The intranet is for staff of the Global Programs and Strategy Alliance. Will student workers have access? I don't know. This is a rudimentary analysis, but I identify three main types of users. The following personas are a bit exaggerated so no GPSer fits squarely in a single profile. More likely, the typical GPSer is a blend depending on workload and the cycles of the academic year.

Spot, The Cube Dweller. Spot rarely travels for work, serves on few committees, seldom connects with staff from other units, has minimal student contact and infrequently communes with external people. Spot gets GPS news from his computer, his weekly status with his supervisor and the occasional all-staff meeting in his unit.

Dick, The Globe Trotter. Dick is on-the-move, traveling frequently for work. He's been all over the world (has one of those passports with extra pages). He's on a NAFSA committee and made a presentation at the last conference. He serves on cross-unit initiatives. Dick gets GPS news from email, the committees he serves on, and the informal connections with others at events and meetings.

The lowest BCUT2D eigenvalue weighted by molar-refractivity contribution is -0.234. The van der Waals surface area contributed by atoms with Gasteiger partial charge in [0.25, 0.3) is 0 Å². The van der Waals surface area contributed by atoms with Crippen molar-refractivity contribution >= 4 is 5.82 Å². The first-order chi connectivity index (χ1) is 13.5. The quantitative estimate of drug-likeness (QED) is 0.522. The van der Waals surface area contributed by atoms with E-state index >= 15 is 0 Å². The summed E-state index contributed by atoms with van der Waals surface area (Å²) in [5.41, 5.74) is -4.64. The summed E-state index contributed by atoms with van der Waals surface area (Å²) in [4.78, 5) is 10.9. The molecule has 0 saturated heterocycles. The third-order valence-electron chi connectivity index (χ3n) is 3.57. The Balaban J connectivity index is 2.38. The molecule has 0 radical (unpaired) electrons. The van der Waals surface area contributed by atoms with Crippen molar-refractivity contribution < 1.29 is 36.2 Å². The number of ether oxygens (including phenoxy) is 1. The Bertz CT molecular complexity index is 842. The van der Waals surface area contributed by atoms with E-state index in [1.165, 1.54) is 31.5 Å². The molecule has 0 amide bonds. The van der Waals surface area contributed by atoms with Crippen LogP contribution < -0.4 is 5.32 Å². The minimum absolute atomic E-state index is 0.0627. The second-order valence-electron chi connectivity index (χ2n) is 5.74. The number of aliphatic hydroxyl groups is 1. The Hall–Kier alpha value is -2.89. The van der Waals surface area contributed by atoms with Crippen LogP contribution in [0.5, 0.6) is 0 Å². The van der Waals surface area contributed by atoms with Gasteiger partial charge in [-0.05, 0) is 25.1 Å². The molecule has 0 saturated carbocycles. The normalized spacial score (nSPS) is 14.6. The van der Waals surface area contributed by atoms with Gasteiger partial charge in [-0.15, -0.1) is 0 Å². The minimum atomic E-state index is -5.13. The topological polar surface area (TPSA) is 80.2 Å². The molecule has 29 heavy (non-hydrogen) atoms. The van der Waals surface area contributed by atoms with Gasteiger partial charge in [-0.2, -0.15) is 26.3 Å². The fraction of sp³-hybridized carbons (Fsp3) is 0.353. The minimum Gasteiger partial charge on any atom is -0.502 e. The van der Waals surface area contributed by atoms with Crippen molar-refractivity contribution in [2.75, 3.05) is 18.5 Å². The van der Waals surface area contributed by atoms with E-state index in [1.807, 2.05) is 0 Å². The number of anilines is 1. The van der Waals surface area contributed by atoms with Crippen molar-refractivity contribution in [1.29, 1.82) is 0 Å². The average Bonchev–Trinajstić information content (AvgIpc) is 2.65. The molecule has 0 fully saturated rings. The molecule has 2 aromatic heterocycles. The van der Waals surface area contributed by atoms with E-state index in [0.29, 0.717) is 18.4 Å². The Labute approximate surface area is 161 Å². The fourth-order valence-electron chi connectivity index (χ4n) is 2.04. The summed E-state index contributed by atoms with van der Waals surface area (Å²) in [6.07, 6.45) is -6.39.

Jane, the High Flyer. Jane travels lots, plus she serves on committees in GPS, the University and nationally in higher ed. Jane contributes to the leadership of GPS either by title or experience or esprit. She's well-regarded and her opinion is sought-after. She's often the news-maker, but really wants to keep a pulse on the GPS day-to-day.


  1. Provide tools GPSers need to do their job,
  2. Reduce the "I-didn't-know"s. Inform GPSers about news, events and developments relevant to GPS.
  3. Build a sense of community among GPSers that will help poke holes in the silos between the units.
  4. Be a virtual clubhouse/assembly hall/union hall. Be the place GPSers go to hang, pick up handy info and restore themselves to the vision and mission of GPS.

Intranet Reboot

We set aside this project while Jennifer rebuilt the GPS Alliance website, orchestrated a name-change, and midwifed the birth of the strategic plan. Me? I worked on some sh#t.

Where We Left Off